TWITTER: @sirbacon123

01 May 2010

Extreme Makeover

For those of you that have read my blog since Day 1 (or even Day 11), you know that I am Jewish.
And other than perhaps some of my rebellious brethren from the good book, this just in, Jews don’t hunt.
Or fish.
Or camp.
Ok, maybe some do, but I don’t.
Don’t blame me, it was the way I was raised.
I was also raised that there is nothing more important than family and now as the parent of three, there is nothing more important than the kids.
I guess that explains why I just went on a three-day camping retreat with my daughter’s school.
To some of you diehards, it may not have been camping by definition, but the combination of mountains, cabins, sleeping bags and 56 seventh graders, qualifies for me.
In plain and simple english, it was a GREAT time.
Great father/daughter bonding time.
Great getaway from the real world time.
Great time.
This is the second straight year that I’ve been a chaperone on this school trip.   Last year we went to one part of our state.  This time we went to another.
The days are filled with a bunch of activities from orienteering to canoeing to hiking. 
Did I mention that I was Jewish?
On Day 1, I pretty much played spectator, watching the kids climb up a bunch of trees, with a harness of course, and then proceed to do things I would never consider.  
Not even when I was 13.
My daughter asked me to try it.  I turned her down.
The instructor offered.  I declined.
My daughter said puh-leeeeeeeeze.   I said, no thank you.
Just like I did last year.
And like last year, I couldn’t have felt more guilty.   Other parents were doing it, just not me.  
Talk about middle school peer pressure.
I was somewhere between really nervous and really not interested.  Honestly, probably more of the second, but still plenty of the first.
I had no interest in walking across a tight rope about 30 feet above the ground.
I had no interest in pulling myself up a series of six wooden planks, each plank about five feet higher than the previous one.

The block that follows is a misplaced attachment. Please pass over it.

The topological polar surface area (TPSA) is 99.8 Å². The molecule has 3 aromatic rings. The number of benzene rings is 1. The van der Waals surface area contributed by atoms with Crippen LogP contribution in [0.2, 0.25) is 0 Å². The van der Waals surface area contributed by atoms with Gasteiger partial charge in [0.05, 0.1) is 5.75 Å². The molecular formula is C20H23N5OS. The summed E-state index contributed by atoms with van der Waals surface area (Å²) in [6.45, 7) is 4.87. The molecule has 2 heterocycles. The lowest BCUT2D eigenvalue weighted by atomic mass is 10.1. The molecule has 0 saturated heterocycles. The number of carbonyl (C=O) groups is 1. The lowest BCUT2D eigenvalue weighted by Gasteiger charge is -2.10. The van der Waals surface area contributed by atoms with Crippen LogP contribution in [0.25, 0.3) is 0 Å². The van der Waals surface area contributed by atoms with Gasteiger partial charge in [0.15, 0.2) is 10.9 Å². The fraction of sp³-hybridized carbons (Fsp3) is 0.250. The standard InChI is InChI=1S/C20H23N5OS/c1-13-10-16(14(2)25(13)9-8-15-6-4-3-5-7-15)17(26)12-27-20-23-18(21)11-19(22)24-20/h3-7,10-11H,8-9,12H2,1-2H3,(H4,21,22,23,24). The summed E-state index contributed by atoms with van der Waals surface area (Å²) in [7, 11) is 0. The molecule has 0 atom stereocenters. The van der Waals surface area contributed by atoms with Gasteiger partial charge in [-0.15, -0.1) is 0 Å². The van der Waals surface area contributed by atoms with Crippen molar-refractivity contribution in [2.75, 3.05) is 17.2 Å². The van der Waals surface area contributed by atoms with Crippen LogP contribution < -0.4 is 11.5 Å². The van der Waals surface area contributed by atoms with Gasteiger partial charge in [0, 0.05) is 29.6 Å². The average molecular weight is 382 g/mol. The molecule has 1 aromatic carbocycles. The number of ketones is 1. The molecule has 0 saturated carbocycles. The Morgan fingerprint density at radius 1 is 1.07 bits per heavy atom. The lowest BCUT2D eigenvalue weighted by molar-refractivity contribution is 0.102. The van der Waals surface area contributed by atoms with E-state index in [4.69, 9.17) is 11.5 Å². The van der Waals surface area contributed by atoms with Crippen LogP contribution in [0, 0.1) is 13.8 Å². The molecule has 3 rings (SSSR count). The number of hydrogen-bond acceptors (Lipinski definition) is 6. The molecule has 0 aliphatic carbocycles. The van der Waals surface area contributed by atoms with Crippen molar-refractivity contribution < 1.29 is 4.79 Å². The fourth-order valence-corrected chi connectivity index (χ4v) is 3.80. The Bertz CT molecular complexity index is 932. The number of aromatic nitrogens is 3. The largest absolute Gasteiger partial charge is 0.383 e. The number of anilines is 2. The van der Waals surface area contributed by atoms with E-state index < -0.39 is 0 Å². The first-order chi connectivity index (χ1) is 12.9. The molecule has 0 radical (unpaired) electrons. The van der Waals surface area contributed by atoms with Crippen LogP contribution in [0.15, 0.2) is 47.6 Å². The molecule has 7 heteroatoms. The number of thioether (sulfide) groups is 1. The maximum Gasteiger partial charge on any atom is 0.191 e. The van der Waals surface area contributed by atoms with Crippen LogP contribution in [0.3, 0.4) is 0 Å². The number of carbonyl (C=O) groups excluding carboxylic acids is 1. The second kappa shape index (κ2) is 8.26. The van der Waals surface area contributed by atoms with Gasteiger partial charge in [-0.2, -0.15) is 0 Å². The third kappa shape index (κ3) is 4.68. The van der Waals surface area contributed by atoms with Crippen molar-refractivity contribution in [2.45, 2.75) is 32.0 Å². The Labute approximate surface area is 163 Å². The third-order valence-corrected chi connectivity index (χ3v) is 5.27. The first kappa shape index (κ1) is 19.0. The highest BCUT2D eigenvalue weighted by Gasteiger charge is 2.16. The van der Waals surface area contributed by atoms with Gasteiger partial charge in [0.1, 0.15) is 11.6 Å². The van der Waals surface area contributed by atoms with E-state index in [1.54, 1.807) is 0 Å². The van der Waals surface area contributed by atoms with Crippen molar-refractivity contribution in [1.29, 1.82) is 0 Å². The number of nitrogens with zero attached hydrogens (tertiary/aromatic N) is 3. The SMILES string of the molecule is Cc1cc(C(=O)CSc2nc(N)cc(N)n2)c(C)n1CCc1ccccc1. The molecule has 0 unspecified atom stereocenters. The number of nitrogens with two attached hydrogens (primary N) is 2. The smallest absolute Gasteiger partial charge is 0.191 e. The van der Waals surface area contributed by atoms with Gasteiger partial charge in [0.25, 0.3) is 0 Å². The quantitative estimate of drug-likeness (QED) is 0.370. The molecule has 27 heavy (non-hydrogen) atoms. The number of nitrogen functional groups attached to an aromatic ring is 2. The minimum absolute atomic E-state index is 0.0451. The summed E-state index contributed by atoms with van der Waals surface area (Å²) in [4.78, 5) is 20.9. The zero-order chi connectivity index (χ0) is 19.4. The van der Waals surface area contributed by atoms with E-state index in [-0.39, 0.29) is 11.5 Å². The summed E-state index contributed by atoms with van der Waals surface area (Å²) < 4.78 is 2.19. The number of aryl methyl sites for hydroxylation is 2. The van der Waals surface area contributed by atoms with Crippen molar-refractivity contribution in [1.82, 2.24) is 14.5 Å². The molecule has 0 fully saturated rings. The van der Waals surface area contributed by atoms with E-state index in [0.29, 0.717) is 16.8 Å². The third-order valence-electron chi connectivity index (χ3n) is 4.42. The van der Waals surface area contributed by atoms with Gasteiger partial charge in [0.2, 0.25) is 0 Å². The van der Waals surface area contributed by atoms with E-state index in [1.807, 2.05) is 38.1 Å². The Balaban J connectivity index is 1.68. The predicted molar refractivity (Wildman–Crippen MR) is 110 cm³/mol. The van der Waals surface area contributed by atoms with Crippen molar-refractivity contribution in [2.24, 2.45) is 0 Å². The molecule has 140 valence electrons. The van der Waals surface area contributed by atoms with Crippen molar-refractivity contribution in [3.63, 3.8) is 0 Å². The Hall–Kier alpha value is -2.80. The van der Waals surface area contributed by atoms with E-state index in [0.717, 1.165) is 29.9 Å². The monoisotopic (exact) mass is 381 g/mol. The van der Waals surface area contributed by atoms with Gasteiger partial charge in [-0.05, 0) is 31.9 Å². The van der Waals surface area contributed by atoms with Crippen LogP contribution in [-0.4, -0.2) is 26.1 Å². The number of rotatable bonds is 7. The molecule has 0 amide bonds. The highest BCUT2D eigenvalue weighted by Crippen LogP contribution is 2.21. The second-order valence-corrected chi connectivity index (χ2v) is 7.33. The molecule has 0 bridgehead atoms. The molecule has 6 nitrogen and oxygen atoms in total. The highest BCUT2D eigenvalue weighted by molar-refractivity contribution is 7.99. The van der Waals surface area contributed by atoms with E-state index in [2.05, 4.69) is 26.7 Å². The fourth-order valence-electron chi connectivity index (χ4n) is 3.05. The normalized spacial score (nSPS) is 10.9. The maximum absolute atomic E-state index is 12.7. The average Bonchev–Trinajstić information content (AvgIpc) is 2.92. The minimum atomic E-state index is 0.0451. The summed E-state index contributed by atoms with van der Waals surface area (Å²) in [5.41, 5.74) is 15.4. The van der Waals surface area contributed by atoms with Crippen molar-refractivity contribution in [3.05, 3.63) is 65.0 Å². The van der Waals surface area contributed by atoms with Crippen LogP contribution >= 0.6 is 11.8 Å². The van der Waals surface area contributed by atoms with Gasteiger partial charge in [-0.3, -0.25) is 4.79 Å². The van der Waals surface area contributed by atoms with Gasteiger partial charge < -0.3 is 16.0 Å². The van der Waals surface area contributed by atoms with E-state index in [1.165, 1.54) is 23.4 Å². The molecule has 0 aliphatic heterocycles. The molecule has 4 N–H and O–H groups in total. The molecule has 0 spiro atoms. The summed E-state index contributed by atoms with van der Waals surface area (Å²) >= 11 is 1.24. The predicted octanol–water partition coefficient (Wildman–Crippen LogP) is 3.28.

And I had ABSOLUTELY no interest in doing “the leap of faith”, where you climb 20 feet up a tree to a wooden platform that you then jump off of into mid-air, hoping that your rope and harness do their job.
You can call me any name in the book, but it wouldn’t hurt more than the guilt I was feeling for letting my daughter down.
I apologized.
Like I did last year.
She said it was no big deal.
Like she did last year.  
But you and I know better.
I don’t know if I was the only parent to take a pass, but I do know that I was the only parent that mattered to my daughter.
But give her credit, she NEVER made me feel bad.  I did it all on my own.
Day two was all about indoor rock-climbing.  On a beautiful wall, more than 40 feet high.
Another sport I’ve never really thought much about.
I sat there for nearly 90 minutes watching the kids go up and down the wall, side to side, having a blast.
With just a short time left in the session, the instructor turned to me.
But before she could get the question out, I said, “YES,” without one ounce of hesitation.
Why?  I have no idea.
I guess I realized that enough was enough.
Did I want to climb up a rock wall?   N to the O.
But unlike this blog, it was not all about me.
As I squeezed my size 11 feet into the size ten shoes, the biggest they had, I took a glance across the room at my daughter’s face.
She was somewhere between excited and scared to death.
By this point, she had about zero percent faith in my ability to be an extreme athlete.
And why would she?  I’d never even tried before.
Until now.
I jumped into my harness and headed to the wall.
Putting one foot in front of the other, I went from 0-40 feet in about forty seconds.  
A world record, probably not.
A Jewish record, perhaps.
Either way, to see the smile on my daughter’s face was all worth it.
For the first time in two years, my daughter’s dad was not a wuss.
Bungee jumping, here I come.

1 comment:

Anonymous said...

After reading this entry and a few others I have come to one conclusion:

Your kids are adopted

Your oldest daughter can dance. You son can play baseball. You youngest daughter can play soccer.

And now we read this about you. No doubt about it - you are NOT the father of these kids :-)